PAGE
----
Clem Salvadori has been writing a column for Rider magazine out of California since 1988, says the blurb, and that sounds about right to me — he’s certainly been a fixture on that touring-oriented mag as long as I can remember.
He’s earned the right to be listened to about touring, as well. He’s lived in Europe, Mexico, and South America and been around the world, all on motorcycles, and seems to know most of North America very well indeed.
I’ve met him once or twice on press affairs; he looks and acts a bit stand-offish although he’s friendly enough. He’s a big guy, well over six feet, with a goatee and always a beret when the helmet’s off. It’s probably the beret that puts me off, really … oh well.
This book is a collection of columns from Rider, the subject matter is almost completely the experiences and joys you’ll encounter while touring, although he wends off into talking about performance and "stuff" and other related items as well. Some of the best ones talk about utterly stupid mistakes that we all make (himself included), and usually get away with; he can be pretty funny and certainly isn’t afraid of poking fun at himself.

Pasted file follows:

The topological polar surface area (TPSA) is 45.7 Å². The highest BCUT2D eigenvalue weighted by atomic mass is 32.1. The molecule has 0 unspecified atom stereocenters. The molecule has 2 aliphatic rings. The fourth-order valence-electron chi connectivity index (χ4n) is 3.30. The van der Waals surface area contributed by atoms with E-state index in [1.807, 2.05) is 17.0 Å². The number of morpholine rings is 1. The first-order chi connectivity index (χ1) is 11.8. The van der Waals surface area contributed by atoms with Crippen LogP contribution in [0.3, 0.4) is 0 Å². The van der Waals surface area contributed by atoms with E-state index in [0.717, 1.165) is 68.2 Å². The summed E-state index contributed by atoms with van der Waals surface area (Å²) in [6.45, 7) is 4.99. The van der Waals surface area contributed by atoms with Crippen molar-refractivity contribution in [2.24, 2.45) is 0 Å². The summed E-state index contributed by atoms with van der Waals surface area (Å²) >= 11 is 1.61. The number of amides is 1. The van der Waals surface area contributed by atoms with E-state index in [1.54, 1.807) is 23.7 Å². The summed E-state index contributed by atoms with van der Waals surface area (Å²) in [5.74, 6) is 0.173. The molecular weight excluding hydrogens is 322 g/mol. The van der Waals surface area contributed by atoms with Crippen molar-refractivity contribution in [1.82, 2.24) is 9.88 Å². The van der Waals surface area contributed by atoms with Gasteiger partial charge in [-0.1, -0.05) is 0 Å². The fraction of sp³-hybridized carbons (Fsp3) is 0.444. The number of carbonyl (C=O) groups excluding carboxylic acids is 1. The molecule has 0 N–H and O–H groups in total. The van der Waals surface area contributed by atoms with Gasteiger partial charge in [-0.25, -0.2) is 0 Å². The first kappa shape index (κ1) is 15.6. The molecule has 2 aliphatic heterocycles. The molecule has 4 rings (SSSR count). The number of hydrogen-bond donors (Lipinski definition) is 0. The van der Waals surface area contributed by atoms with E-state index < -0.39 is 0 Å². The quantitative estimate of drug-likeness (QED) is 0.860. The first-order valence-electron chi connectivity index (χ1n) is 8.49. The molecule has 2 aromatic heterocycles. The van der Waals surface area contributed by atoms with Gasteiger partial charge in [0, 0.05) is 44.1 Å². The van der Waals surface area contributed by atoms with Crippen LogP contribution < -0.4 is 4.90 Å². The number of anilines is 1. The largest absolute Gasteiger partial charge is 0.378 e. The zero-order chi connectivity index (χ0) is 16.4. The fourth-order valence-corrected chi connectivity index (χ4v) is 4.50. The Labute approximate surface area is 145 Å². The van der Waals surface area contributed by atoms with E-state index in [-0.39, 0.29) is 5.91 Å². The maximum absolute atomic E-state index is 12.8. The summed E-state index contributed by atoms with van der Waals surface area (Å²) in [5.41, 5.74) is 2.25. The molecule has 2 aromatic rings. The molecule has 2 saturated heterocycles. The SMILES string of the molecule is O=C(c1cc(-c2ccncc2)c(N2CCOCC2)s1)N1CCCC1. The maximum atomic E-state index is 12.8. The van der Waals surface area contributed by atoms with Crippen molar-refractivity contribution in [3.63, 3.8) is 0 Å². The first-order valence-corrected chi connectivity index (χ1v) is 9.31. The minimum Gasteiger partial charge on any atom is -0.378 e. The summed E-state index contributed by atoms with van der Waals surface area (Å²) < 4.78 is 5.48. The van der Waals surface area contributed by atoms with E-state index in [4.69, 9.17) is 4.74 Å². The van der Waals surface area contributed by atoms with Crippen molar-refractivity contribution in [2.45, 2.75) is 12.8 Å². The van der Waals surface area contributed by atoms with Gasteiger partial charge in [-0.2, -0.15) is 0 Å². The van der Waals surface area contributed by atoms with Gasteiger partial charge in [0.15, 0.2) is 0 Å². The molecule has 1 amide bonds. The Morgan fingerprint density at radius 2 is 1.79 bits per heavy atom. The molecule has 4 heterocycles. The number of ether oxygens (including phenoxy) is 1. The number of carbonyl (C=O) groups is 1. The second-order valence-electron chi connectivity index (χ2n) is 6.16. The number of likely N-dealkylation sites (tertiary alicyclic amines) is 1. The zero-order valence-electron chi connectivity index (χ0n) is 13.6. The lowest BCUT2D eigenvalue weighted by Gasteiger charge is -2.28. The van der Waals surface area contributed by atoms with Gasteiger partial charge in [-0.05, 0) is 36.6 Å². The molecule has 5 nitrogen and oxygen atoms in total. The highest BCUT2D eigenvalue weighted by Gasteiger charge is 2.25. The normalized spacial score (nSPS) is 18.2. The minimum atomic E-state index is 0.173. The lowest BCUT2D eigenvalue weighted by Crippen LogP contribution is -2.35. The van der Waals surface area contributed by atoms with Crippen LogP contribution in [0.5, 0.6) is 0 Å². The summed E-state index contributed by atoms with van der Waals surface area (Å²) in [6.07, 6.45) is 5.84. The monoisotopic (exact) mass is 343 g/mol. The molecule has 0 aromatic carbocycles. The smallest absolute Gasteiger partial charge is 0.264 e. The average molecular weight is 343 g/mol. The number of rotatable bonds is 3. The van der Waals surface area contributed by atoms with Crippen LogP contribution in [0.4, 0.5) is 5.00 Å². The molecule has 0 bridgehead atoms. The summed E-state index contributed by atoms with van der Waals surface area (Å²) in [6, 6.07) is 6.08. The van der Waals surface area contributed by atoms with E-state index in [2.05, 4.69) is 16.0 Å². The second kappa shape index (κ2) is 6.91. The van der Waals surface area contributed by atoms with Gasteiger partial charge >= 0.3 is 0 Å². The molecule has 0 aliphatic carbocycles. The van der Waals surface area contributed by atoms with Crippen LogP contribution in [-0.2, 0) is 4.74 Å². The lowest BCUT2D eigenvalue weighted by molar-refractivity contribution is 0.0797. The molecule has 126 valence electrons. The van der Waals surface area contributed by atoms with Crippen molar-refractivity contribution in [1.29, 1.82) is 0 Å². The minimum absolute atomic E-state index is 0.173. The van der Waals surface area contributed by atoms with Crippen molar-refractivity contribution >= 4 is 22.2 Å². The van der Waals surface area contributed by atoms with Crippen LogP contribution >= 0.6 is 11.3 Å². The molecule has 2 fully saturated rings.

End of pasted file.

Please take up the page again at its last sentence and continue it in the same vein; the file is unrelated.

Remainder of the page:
As the author says himself in his introduction, the book isn’t intended as a sit-down-and-read-through item, but something you might pick up to sample a story or two when you’ve got half an hour to spare.
I’m having fun browsing through it, you probably will to, and it’s a great idea for a birthday or Christmas gift for your favourite touring rider.
101 Road Tales, by Clement Salvadori, 382 pp, illustrated. Published by Whitehorse Press, Centre Conway, NH, www.WhitehorsePress.com, $24.95 U.S., ISBN 978-1-884313-73-8.
One rule I have always lived by:
Never trust a chap in a beret, or
one that keeps his change in a
change purse or those wee things
on a wallet.
Tell us when Peter Egan or Kevin
Cameron produce a tome.
(No need for Max Burns… I must
be on hos mailing list! lol )